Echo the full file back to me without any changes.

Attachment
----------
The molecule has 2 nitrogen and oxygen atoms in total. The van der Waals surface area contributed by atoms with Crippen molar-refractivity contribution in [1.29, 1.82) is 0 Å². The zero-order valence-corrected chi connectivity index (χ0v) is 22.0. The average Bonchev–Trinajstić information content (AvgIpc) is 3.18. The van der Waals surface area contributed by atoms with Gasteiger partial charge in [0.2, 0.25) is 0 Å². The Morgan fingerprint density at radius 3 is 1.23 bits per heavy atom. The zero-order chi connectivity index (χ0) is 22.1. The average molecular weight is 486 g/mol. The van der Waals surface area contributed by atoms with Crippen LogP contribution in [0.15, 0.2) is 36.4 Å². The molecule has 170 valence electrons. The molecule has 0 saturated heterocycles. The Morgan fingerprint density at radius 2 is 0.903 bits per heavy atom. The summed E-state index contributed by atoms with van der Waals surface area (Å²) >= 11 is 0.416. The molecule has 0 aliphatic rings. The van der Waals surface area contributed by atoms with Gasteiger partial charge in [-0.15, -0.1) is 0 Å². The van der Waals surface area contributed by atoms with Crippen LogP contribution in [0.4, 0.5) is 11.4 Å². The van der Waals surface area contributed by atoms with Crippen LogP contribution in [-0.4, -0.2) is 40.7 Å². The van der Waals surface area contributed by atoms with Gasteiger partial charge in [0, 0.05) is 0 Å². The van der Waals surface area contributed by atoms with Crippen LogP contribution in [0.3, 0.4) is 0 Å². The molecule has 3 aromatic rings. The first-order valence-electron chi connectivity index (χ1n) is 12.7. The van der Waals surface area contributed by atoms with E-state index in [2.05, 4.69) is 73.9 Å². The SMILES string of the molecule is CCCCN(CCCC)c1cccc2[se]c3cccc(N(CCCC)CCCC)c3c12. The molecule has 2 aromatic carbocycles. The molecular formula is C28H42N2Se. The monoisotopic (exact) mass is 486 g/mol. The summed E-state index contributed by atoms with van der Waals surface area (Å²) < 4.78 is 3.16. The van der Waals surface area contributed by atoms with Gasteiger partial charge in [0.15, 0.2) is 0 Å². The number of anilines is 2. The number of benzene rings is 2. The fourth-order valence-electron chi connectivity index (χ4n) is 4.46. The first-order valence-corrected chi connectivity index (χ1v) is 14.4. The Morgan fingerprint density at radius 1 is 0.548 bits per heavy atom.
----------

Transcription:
The molecule has 2 nitrogen and oxygen atoms in total. The van der Waals surface area contributed by atoms with Crippen molar-refractivity contribution in [1.29, 1.82) is 0 Å². The zero-order valence-corrected chi connectivity index (χ0v) is 22.0. The average Bonchev–Trinajstić information content (AvgIpc) is 3.18. The van der Waals surface area contributed by atoms with Gasteiger partial charge in [0.2, 0.25) is 0 Å². The Morgan fingerprint density at radius 3 is 1.23 bits per heavy atom. The zero-order chi connectivity index (χ0) is 22.1. The average molecular weight is 486 g/mol. The van der Waals surface area contributed by atoms with Crippen LogP contribution in [0.15, 0.2) is 36.4 Å². The molecule has 170 valence electrons. The molecule has 0 saturated heterocycles. The Morgan fingerprint density at radius 2 is 0.903 bits per heavy atom. The summed E-state index contributed by atoms with van der Waals surface area (Å²) >= 11 is 0.416. The molecule has 0 aliphatic rings. The van der Waals surface area contributed by atoms with Gasteiger partial charge in [-0.15, -0.1) is 0 Å². The van der Waals surface area contributed by atoms with Crippen LogP contribution in [0.4, 0.5) is 11.4 Å². The van der Waals surface area contributed by atoms with Crippen LogP contribution in [-0.4, -0.2) is 40.7 Å². The van der Waals surface area contributed by atoms with Gasteiger partial charge in [0, 0.05) is 0 Å². The van der Waals surface area contributed by atoms with Crippen LogP contribution in [0.3, 0.4) is 0 Å². The molecule has 3 aromatic rings. The first-order valence-electron chi connectivity index (χ1n) is 12.7. The van der Waals surface area contributed by atoms with E-state index in [2.05, 4.69) is 73.9 Å². The SMILES string of the molecule is CCCCN(CCCC)c1cccc2[se]c3cccc(N(CCCC)CCCC)c3c12. The molecule has 2 aromatic carbocycles. The molecular formula is C28H42N2Se. The monoisotopic (exact) mass is 486 g/mol. The summed E-state index contributed by atoms with van der Waals surface area (Å²) < 4.78 is 3.16. The van der Waals surface area contributed by atoms with Gasteiger partial charge in [0.15, 0.2) is 0 Å². The number of anilines is 2. The number of benzene rings is 2. The fourth-order valence-electron chi connectivity index (χ4n) is 4.46. The first-order valence-corrected chi connectivity index (χ1v) is 14.4. The Morgan fingerprint density at radius 1 is 0.548 bits per heavy atom.